One of my all-time favorite articles is “The Curse of Xanadu,” by Gary Wolf, which ran in WIRED Magazine in 1995. On the surface, it’s a piece of tech history, a story of a dramatic failure. But look closer, and you can find deep philosophical insight.
Xanadu was a grand vision of a hypertext system, conceived long before the Web, that at the time of this article had been “under development” for three decades without launching. The visionary behind it was Ted Nelson, one of the originators of the concept of hypertext. Here’s how the article describes him and the project:
Nelson’s life is so full of unfinished projects that it might fairly be said to be built from them, much as lace is built from holes or Philip Johnson’s glass house from windows. He has written an unfinished autobiography and produced an unfinished film. His houseboat in the San Francisco Bay is full of incomplete notes and unsigned letters. He founded a video-editing business, but has not yet seen it through to profitability. He has been at work on an overarching philosophy of everything called General Schematics, but the text remains in thousands of pieces, scattered on sheets of paper, file cards, and sticky notes.
All the children of Nelson’s imagination do not have equal stature. Each is derived from the one, great, unfinished project for which he has finally achieved the fame he has pursued since his boyhood. During one of our many conversations, Nelson explained that he never succeeded as a filmmaker or businessman because “the first step to anything I ever wanted to do was Xanadu.”
Xanadu, a global hypertext publishing system, is the longest-running vaporware story in the history of the computer industry. It has been in development for more than 30 years. This long gestation period may not put it in the same category as the Great Wall of China, which was under construction for most of the 16th century and still failed to foil invaders, but, given the relative youth of commercial computing, Xanadu has set a record of futility that will be difficult for other companies to surpass.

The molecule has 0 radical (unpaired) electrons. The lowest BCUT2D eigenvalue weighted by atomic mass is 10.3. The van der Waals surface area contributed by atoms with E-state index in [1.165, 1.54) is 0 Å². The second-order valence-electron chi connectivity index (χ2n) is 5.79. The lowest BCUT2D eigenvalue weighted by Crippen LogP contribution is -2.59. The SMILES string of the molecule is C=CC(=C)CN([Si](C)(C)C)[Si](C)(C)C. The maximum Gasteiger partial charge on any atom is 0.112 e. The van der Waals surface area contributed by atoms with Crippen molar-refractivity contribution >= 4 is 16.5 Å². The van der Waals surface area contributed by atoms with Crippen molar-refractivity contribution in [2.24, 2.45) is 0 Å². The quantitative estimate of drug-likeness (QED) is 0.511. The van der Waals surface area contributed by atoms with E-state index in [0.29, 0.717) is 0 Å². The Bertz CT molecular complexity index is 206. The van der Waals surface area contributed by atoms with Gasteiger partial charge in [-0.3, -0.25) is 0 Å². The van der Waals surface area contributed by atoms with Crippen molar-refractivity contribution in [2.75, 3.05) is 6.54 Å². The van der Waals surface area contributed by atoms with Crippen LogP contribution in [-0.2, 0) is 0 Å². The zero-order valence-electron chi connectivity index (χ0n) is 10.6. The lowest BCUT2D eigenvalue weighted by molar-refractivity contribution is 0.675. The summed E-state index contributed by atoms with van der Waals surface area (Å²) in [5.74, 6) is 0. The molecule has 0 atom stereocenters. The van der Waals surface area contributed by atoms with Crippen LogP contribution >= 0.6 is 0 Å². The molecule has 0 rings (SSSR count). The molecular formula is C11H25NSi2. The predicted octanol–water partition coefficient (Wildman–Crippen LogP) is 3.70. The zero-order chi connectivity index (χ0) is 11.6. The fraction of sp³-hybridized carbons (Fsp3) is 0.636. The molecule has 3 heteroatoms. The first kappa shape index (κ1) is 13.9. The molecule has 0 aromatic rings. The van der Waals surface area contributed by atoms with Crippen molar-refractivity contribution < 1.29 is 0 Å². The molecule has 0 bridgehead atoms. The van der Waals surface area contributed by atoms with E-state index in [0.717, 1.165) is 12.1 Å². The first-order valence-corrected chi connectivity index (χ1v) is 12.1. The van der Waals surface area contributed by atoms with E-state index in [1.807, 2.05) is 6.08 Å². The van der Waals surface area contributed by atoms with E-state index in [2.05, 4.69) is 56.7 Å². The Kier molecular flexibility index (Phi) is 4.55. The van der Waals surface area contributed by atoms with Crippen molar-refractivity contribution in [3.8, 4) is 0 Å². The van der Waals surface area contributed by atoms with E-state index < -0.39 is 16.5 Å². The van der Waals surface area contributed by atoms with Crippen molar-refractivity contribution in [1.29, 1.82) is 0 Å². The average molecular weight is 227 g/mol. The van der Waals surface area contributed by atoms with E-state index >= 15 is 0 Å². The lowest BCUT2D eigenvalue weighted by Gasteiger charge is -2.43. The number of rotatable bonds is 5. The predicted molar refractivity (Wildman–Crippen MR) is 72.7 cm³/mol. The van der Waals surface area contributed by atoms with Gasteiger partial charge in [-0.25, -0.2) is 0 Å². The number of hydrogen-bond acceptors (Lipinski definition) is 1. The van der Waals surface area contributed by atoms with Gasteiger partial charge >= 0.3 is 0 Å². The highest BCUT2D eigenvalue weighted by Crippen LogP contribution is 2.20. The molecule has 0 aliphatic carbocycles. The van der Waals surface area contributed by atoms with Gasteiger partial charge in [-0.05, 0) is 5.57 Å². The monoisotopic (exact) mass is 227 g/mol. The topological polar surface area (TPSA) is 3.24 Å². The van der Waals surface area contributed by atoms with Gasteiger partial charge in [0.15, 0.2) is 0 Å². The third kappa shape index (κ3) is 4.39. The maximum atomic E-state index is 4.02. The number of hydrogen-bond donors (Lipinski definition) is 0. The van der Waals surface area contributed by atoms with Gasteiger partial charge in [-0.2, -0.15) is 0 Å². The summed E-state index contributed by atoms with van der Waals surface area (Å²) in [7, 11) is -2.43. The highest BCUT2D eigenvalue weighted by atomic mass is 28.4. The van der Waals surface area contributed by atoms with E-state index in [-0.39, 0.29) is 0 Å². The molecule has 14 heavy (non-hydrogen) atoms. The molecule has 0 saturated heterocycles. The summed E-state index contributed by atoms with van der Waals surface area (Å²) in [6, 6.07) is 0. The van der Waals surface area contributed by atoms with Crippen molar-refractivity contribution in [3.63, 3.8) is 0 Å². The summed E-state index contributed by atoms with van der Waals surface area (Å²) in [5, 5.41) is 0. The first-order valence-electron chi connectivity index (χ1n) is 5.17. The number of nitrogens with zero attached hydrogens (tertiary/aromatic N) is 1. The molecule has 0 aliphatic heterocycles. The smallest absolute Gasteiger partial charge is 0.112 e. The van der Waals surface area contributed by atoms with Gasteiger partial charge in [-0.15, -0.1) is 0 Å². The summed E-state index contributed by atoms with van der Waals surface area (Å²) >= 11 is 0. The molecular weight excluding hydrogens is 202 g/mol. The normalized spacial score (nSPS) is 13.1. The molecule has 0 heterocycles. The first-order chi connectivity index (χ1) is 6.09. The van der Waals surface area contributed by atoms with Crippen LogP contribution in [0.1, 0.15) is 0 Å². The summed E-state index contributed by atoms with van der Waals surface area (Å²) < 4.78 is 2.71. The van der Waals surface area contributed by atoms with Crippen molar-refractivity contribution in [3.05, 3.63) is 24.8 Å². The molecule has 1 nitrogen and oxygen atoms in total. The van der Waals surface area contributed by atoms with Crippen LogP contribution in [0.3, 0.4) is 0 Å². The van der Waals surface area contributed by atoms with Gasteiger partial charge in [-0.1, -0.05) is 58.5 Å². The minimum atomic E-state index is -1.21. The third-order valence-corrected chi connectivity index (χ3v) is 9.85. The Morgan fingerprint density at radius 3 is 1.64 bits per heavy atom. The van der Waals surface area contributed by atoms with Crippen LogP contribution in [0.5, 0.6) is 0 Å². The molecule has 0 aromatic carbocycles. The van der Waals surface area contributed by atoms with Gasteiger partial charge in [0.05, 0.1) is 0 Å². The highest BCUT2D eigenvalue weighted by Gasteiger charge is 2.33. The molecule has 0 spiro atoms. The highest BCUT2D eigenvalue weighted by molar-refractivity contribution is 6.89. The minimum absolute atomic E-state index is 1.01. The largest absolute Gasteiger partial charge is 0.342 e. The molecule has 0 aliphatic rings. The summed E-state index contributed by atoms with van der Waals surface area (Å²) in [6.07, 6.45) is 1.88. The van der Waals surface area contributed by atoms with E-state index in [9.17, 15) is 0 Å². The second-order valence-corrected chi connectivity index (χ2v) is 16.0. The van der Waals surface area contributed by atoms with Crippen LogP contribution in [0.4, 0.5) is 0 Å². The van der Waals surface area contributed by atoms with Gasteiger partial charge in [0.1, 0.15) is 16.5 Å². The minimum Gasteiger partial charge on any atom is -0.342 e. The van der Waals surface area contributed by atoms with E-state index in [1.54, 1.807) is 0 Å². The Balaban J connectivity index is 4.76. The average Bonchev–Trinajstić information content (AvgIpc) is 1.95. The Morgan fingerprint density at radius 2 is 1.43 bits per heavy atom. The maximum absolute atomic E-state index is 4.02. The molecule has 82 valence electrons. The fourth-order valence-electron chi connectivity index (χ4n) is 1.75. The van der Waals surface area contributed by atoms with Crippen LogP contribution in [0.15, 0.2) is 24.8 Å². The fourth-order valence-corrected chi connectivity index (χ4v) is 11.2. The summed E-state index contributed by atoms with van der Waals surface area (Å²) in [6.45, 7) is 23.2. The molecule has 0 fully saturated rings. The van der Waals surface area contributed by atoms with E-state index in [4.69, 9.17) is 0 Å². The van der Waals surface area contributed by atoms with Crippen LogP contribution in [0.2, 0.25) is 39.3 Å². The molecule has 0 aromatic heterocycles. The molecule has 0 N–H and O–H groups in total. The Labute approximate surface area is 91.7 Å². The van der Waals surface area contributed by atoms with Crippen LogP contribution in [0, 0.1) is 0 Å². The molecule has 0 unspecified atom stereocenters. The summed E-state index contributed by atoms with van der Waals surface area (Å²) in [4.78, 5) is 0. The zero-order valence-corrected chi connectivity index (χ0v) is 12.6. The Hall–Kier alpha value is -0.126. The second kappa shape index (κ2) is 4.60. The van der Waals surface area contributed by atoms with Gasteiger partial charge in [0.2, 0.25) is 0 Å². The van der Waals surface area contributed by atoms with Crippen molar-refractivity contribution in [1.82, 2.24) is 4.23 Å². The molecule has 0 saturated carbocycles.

The project had many of the earmarks of other failed or long-overdue efforts. As a product, it was over-designed:
Xanadu was meant to be a universal library, a worldwide hypertext publishing tool, a system to resolve copyright disputes, and a meritocratic forum for discussion and debate. By putting all information within reach of all people, Xanadu was meant to eliminate scientific ignorance and cure political misunderstandings. And, on the very hackerish assumption that global catastrophes are caused by ignorance, stupidity, and communication failures, Xanadu was supposed to save the world.
In contrast to the later Web, links in Xanadu did not point to entire documents, but to any arbitrary range of characters within any document. Links were to be bi-directional, so they could not be broken. And there was an advanced feature in which “parts of documents could be quoted in other documents without copying”:
The idea of quoting without copying was called transclusion, and it was the heart of Xanadu’s most innovative commercial feature—a royalty and copyright scheme. Whenever an author wished to quote, he or she would use transclusion to “virtually include” the passage in his or her own document.…
The key to the Xanadu copyright and royalty scheme was that literal copying was forbidden in the Xanadu system. When a user wanted to quote a portion of document, that portion was transcluded. With fee for every reading.
Transclusion was extremely challenging to the programmers, for it meant that there could be no redundancy in the grand Xanadu library. Every text could exist only as an original. Every user in the world would have to have instant access to the same underlying collection of documents.
The vision for the application of this technology was nothing short of utopian, based on delusions of technological solutions to social and epistemic problems:
… the Xanadu architects became obsessed with developing the widest possible applications of hypertext technology. A universal democratic library, they decided, was only the beginning. Xanadu could also provide a tool for rational discussion and decision making among very large groups. In the Xanadu docuverse, an assertion could always be followed back to its original source. An idea would never become detached from its author. Public discussion on important issues would move forward logically, rather than merely swirling ineffectively through eddies of rhetoric. In fact, any reader could, by creating and following links, freeze the chaotic flow of knowledge and grasp the lines of connection and influence.
The design also blithely ignored the realities of computer performance, developing as they were on minicomputers and early workstations: